Administrators from the Boy Scouts of America revealed a plan to broaden the program’s scope, allowing girls to join what was previously a male-only club. Changes will include both a specialized program for older girls and an adjustment to the guidelines allowing girls to achieve the organization’s prestigious and highest award, Eagle Rank. Several of the changes will require long-term planning, and thus, won’t be fully implemented until 2018. Others (like program access) will be implemented right away.
Rather than forming co-ed “dens” or chapters, boys and girls will have their own individual groups instead.
The organization’s newfound willingness to include girls is welcomed by Americans who have campaigned for the change since the mid-90s, including the National Organization for Women. Boy Scouts was originally founded on February 8, 1910, has been limited to only boys for over 100 years.
CEO Michael Surbaugh delivered the news on Wednesday, after a unanimous vote by the Boy Scouts’ governing board showed full support for the change. Surbaugh believes the newfound support reflects their desire to better serve American families in the face of rapidly-changing needs.
“We believe it is critical to evolve how our programs meet the needs of families interested in positive and lifelong experiences for their children.”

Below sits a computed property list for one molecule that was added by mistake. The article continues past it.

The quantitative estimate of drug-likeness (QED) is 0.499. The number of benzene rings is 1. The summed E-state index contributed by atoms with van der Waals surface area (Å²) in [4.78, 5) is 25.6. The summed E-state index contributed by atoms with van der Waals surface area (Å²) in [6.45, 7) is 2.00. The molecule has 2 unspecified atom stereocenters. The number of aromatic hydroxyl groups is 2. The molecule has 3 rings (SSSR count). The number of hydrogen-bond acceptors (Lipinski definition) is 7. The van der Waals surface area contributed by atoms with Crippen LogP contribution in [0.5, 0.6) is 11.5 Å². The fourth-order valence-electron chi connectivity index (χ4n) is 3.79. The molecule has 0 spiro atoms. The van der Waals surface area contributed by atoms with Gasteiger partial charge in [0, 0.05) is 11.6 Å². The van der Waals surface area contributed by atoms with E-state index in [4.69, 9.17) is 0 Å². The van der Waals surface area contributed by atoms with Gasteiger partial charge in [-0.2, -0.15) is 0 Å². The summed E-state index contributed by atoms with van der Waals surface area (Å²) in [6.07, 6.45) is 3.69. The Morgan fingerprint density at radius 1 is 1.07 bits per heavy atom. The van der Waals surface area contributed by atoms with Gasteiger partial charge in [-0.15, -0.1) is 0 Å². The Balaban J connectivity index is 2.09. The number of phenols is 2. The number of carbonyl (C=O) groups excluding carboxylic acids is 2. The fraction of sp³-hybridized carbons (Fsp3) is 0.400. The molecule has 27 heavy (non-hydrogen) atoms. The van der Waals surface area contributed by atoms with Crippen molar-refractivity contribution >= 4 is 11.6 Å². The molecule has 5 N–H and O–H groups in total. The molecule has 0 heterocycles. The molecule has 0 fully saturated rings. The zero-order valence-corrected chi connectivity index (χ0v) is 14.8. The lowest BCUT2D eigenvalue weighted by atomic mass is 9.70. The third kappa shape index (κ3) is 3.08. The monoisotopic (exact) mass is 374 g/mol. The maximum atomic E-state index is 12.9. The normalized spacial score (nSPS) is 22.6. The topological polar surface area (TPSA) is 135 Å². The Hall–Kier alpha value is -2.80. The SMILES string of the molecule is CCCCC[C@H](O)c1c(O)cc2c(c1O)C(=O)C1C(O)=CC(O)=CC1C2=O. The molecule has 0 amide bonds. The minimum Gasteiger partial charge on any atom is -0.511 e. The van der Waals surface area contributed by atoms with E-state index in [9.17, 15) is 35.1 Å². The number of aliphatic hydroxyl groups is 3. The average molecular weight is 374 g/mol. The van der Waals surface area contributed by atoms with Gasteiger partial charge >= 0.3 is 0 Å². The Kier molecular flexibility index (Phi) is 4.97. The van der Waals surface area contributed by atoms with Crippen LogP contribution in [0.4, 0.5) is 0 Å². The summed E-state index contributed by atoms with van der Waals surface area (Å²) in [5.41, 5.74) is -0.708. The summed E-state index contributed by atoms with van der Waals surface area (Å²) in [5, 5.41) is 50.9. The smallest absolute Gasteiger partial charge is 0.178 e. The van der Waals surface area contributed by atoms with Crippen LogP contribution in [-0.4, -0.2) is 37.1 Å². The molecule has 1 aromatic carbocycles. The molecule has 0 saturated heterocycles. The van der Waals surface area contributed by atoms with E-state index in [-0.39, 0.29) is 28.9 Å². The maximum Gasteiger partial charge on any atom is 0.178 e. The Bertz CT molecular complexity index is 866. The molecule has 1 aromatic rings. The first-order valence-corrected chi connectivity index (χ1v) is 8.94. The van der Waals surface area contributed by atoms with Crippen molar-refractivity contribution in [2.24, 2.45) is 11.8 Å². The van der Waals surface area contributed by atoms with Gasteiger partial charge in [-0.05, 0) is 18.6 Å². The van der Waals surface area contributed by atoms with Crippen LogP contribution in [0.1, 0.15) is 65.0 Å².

When Boy Means Boy
Not all Americans support the change. Some Americans are shaking their heads, wondering what happened to the “Boy” in Boy Scouts. Girl Scouts of America leaders were incensed by the decision. Leaders accused the Boy Scouts of enacting little more than a politically correct mistake in a public statement released shortly after the original announcement.
“The Boy Scouts’ house is on fire. Instead of addressing systemic issues of continuing sexual assault, financial mismanagement and deficient programming, BSA’s senior management wants to add an accelerant to the house fire by recruiting girls.”
Boy Scouts of America denies these accusations, claiming that they have “offered co-ed programs since 1971 through Exploring and the Venturing program.” They assert that the changes are simply an extension of that prior access to better accommodate changing American families.